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Medical care a key issue in immigration debate
Scripps Howard News Service


August 31, 2006

Illegal immigrants' use of medical care is at the white-hot center of the immigration debate.

The common refrain: Hospitals are groaning under the burden of patients who are undocumented. They flood emergency rooms and the state picks up the tab.

That drives up Medicaid costs, the argument goes, which is bankrupting states, robbing other programs and pushing U.S. citizens to the bottom of the waiting list for services.

Impact on health care of undocumented immigrants
Scripps Howard News Service

Impact on health care:

- The closest measure of the growth in immigrants' health-care costs is emergency Medicaid. The program's cost rose from $39.4 million in 2001-2002 to a projected $61.9 million this fiscal year, a 57 percent increase. Nine of the top 10 treatments are for pregnant women.

- Recent measures to prevent undocumented immigrants from accessing health care take the form of stricter documentation requirements. But immigrants get most of their care at places beyond the reach of that law: hospitals and low-cost clinics.

- An estimated 20 percent of illegal immigrants have employer-based health insurance, according to the Rand Corp. The study also found that 65 percent are uninsured and 15 percent are partially insured.

- Communities with high numbers of Hispanics and uninsured patients have lower emergency-room use than towns with many elderly and insured patients, according to a July study published in the academic journal Health Affairs.

- Further, immigrants use less care than citizens, about $1,139 a year for every $2,564 used by non-immigrants, according to Harvard Medical School researchers. They say immigrants may be more likely to forgo preventive care.

The reality is that the costs of Medicaid and hospital charity are, indeed, spiraling upward, but illegal immigrants contribute only a small share of the uninsured, underinsured and working poor who are increasingly relying on government and charity help.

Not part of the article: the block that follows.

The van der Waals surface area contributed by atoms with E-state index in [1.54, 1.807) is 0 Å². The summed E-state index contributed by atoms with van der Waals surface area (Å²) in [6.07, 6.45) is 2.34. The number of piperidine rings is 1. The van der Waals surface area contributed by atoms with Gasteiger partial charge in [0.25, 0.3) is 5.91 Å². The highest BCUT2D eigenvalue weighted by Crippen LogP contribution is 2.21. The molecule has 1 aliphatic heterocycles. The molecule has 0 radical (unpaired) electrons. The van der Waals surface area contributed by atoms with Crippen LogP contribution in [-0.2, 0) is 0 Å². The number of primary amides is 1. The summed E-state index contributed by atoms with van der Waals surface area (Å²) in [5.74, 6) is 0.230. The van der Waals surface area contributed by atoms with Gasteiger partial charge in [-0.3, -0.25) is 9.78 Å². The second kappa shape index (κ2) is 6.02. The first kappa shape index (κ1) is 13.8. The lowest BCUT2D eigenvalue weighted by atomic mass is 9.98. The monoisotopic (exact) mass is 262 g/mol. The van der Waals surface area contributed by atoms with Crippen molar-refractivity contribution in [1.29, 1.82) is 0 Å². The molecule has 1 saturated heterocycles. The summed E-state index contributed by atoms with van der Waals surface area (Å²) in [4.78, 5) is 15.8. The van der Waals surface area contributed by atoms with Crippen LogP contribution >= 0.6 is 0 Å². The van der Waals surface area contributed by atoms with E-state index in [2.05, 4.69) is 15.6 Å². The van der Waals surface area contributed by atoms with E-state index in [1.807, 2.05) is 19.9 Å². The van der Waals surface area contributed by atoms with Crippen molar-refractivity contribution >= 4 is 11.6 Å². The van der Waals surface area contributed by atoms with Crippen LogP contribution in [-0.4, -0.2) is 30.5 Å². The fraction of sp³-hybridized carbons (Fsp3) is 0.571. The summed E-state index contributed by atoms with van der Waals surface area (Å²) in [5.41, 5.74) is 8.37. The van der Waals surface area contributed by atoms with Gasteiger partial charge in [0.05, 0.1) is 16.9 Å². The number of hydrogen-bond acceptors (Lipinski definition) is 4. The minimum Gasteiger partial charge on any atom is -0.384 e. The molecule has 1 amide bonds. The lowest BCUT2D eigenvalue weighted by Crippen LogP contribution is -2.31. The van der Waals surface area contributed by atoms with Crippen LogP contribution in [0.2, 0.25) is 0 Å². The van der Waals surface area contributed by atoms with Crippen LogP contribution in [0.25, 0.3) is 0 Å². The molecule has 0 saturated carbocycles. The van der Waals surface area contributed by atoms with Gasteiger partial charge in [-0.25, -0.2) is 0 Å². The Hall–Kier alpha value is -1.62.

It's difficult to pinpoint growth in the costs of caring for illegal immigrants, but one measure is emergency Medicaid - which has gone up 57 percent in the past six years.

This federally mandated program pays for emergency room care for anyone who would qualify for Medicaid based on income but can't prove citizenship or five years of legal residency.

Medicaid takes care of the very poor, children born into poverty and the disabled, with the state and federal government splitting expenses 50-50.

Efforts so far to limit health care for illegal immigrants have taken the form of stricter documentation requirements for some public programs.

But tighter rules on proving citizenship don't extend to most places that illegal immigrants get care - emergency rooms, federally qualified health clinics, school-based health clinics and nonprofit charity programs.

A new federal law requiring Medicaid applicants to show proof of citizenship went into effect July 1, but most people think it will have little effect.

"One of the biggest myths is that immigrants are trying to get on Medicaid," said David Adamson, executive director of the Mountain Family Health Centers in Glenwood Springs, Colo. He and others say most immigrants don't know what's available and avoid registering for government programs.

Foes of illegal immigration say free medical care lures workers to the United States.

Most immigrant advocates and immigrants themselves say that's not true. Immigrants come here to work, they say. Medical care is an afterthought.

"I don't think I've heard of anybody who has trekked through the Arizona desert to have their baby in Glenwood Springs, or to have their throat checked," said Adamson, who heads a low-cost health clinic in the booming mountain town.

But once here, immigrants take advantage of the decades-old safety net put in place under President Lyndon Johnson to help the poor.

It's widely known among undocumented workers, for instance, that hospitals can't turn away patients from the emergency room. They also know to get free exams at health fairs and immunizations at school.

Maria, who asked that her last name not be used because she is here illegally, is a patient at a nonprofit, private clinic for the needy in Denver. She's faced a series of surprises since she came to the U.S. from Jalisco, Mexico, three years ago.